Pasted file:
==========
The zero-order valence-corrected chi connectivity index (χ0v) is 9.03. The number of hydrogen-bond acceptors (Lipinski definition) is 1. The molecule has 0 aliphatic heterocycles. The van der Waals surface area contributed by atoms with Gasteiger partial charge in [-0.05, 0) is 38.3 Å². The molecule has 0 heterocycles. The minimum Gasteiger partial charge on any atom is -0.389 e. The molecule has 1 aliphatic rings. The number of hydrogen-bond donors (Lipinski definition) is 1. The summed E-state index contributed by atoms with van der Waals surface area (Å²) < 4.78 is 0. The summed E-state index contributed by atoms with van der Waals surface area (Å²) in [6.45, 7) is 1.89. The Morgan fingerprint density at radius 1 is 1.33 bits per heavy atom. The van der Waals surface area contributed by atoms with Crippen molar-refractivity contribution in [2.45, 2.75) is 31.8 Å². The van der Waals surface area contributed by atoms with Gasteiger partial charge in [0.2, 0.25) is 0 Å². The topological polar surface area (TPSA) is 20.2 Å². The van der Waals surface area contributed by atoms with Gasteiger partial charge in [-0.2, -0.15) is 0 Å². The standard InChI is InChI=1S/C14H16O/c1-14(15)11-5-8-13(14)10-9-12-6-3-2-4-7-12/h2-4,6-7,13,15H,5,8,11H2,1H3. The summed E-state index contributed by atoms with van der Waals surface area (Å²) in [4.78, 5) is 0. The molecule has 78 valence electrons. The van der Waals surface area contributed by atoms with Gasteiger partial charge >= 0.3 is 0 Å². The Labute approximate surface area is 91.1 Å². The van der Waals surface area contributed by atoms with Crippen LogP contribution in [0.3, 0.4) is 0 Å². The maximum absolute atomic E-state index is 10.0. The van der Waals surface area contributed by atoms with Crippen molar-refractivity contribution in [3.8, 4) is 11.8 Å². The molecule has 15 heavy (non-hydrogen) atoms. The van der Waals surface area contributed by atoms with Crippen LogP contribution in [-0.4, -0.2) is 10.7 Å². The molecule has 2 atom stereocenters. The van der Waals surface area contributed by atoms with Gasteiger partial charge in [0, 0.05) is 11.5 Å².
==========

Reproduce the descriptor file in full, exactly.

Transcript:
The zero-order valence-corrected chi connectivity index (χ0v) is 9.03. The number of hydrogen-bond acceptors (Lipinski definition) is 1. The molecule has 0 aliphatic heterocycles. The van der Waals surface area contributed by atoms with Gasteiger partial charge in [-0.05, 0) is 38.3 Å². The molecule has 0 heterocycles. The minimum Gasteiger partial charge on any atom is -0.389 e. The molecule has 1 aliphatic rings. The number of hydrogen-bond donors (Lipinski definition) is 1. The summed E-state index contributed by atoms with van der Waals surface area (Å²) < 4.78 is 0. The summed E-state index contributed by atoms with van der Waals surface area (Å²) in [6.45, 7) is 1.89. The Morgan fingerprint density at radius 1 is 1.33 bits per heavy atom. The van der Waals surface area contributed by atoms with Crippen molar-refractivity contribution in [2.45, 2.75) is 31.8 Å². The van der Waals surface area contributed by atoms with Gasteiger partial charge in [0.2, 0.25) is 0 Å². The topological polar surface area (TPSA) is 20.2 Å². The van der Waals surface area contributed by atoms with Gasteiger partial charge in [-0.2, -0.15) is 0 Å². The standard InChI is InChI=1S/C14H16O/c1-14(15)11-5-8-13(14)10-9-12-6-3-2-4-7-12/h2-4,6-7,13,15H,5,8,11H2,1H3. The summed E-state index contributed by atoms with van der Waals surface area (Å²) in [4.78, 5) is 0. The molecule has 78 valence electrons. The van der Waals surface area contributed by atoms with Gasteiger partial charge >= 0.3 is 0 Å². The Labute approximate surface area is 91.1 Å². The van der Waals surface area contributed by atoms with Crippen LogP contribution in [0.3, 0.4) is 0 Å². The maximum absolute atomic E-state index is 10.0. The van der Waals surface area contributed by atoms with Crippen molar-refractivity contribution in [3.8, 4) is 11.8 Å². The molecule has 15 heavy (non-hydrogen) atoms. The van der Waals surface area contributed by atoms with Crippen LogP contribution in [-0.4, -0.2) is 10.7 Å². The molecule has 2 atom stereocenters. The van der Waals surface area contributed by atoms with Gasteiger partial charge in [0, 0.05) is 11.5 Å².